MICHA TSUMURA: “WHAT MAKES ME HAPPY? MAKING OTHERS HAPPY”

Maido is a space in which the chef of Japanese descent uses his memories, travels, research, and the local ingredients, to create.

Words by Paola Miglio (IG @paola.miglio) | Cover Photo by Jimena Agois (IG @jimena.agois) Translation Alejandra Arrarte

Maido’s new menu is a journey through the intense and immense jungle. A jungle that we often fail to consider, but that continues to safeguard a vast biodiversity and culture, thanks to the over 51 ethnic groups who live harmoniously within it. In our Amazon, there are interchanges occurring daily, by the second; in there, across its high and low lands, the world’s pantry is kept. Mitsuharu Tsumura (Micha) knows this, and after spending a lot of time connecting with this area, he created a tasting menu years ago that reflects its richness. Nevertheless, there are still products to explore, and so he returns to the helm. This takes Tsumura further, across the country, with the desire to capture all of Peru with freedom and confidence. For his future tasting menus, for the dishes he is dreaming up. His is a space in which the chef of Japanese descent uses his childhood memories, research-based travels, and the local pantry to create, and can culminate his ideas in pure flavor. Because if there is something Micha loves, it is to eat well. This is clear from the get-go.

Now-a-days Mitsuharu Tsumura (Micha) feels freer in the kitchen. While he acknowledges that his foundation is Nikkei, he has realized over time that his menus offer dishes that, in one way or another, tell stories from all over Peru. The green tamalito from Catacaos, for example, and the beef cheek with ramen reduction, or the arroz con pato.

At the end of the day, Nikkei and criollo cuisine are connected: the Japanese colony that arrived in Peru was a big part of the development of this kind of cuisine. “Before, we would measure how much of the two cultures was being expressed in each dish in order to create something balanced, but it became too complicated for me. Little by little, our food became more Peruvian. The food at Maido can go even further using products from the coast or the Andes, for example, like a cabrito dim sum, or a stuffed rocoto pepper. When you close your eyes, you’re eating a Peruvian stew. There is, however, more involved work to be done with the products, a much more interesting background exploration,” he states.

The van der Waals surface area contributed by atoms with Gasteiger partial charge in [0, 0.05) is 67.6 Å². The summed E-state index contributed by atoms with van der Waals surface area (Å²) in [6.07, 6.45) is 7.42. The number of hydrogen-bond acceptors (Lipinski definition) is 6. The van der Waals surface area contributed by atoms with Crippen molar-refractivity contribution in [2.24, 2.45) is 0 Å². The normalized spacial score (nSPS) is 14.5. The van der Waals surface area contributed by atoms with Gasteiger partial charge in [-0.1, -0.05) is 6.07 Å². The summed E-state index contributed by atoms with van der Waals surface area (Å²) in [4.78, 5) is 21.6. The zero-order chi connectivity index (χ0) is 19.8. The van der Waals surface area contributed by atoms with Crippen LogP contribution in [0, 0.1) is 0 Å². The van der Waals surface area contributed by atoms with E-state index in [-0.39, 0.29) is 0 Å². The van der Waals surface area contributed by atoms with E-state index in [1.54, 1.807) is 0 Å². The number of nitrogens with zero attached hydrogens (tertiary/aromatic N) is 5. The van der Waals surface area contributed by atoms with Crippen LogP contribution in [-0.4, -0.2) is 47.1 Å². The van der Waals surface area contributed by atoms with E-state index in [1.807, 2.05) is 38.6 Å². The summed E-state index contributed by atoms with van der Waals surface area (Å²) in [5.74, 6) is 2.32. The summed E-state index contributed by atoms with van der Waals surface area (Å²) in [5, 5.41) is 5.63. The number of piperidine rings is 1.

Maido. Arriba el cono amazónico y abajo en sushi trenzado, ambos parte del menú degustación actual.

Maido. Above, the Amazonian cone, and below, the braided sushi. Both are featured on the current tasting menu.

In no other country, as far as I know, have two cuisines so organically come together. So much so, that the combination of Peruvian and Japanese cuisine has its own name: Nikkei.

Tradition feeds creativity, and classic dishes have changed over time for a variety of reasons: by accident, by mistake, or by necessity. The recipes aren’t fixed, they have evolved through different preparations, cooking times, flavors, the introduction of new techniques, and, over the years, they become “normal” or quotidian, like eating a ceviche maki. Six years ago, when Yoshihiro Narisawa was in Peru, he came to Maido and I remember him saying to me “this food is unique, I have never tried anything like this before, and this is you. These are your flavors, this is your way of seeing food.” It’s not exactly Nikkei, I have a world that revolves around it.

Nikkei cuisine is a unique construct, a universe of its own; within it exist many parallel worlds that are very personal, particular ecosystems that were born and raised in each individual home.

And we are focusing more on Peru. The techniques will remain, as will the flavors that support my vision, like umami and miso, but I am liberating myself. This enables me to work with so many more ingredients, to take pieces of other cultures. For example, the Japanese can be nourished by the Chinese and Korean. We can use the knowledge about dumpling doughs and fillings in order to make things that are more delicious; using the collagen from chicken skin to yield more interesting textures. We must try to think beyond what already exists.

It’s very ambitious. It’s constantly challenging oneself.

I try to avoid looking at what there is, in order to imagine what could exist. With Segundo (Panduro, chief of creativity of I+D Maido), we think about things that we would like to eat, and what we can do to make these things super delicious. Its more edacious, more ravenous. And it becomes more fun. Nothing is perfect when it comes to cooking, everything can keep evolving. Otherwise, it would be boring.

You are one of the few chefs who’s enthusiasm for food is contagious and leaves one hungry.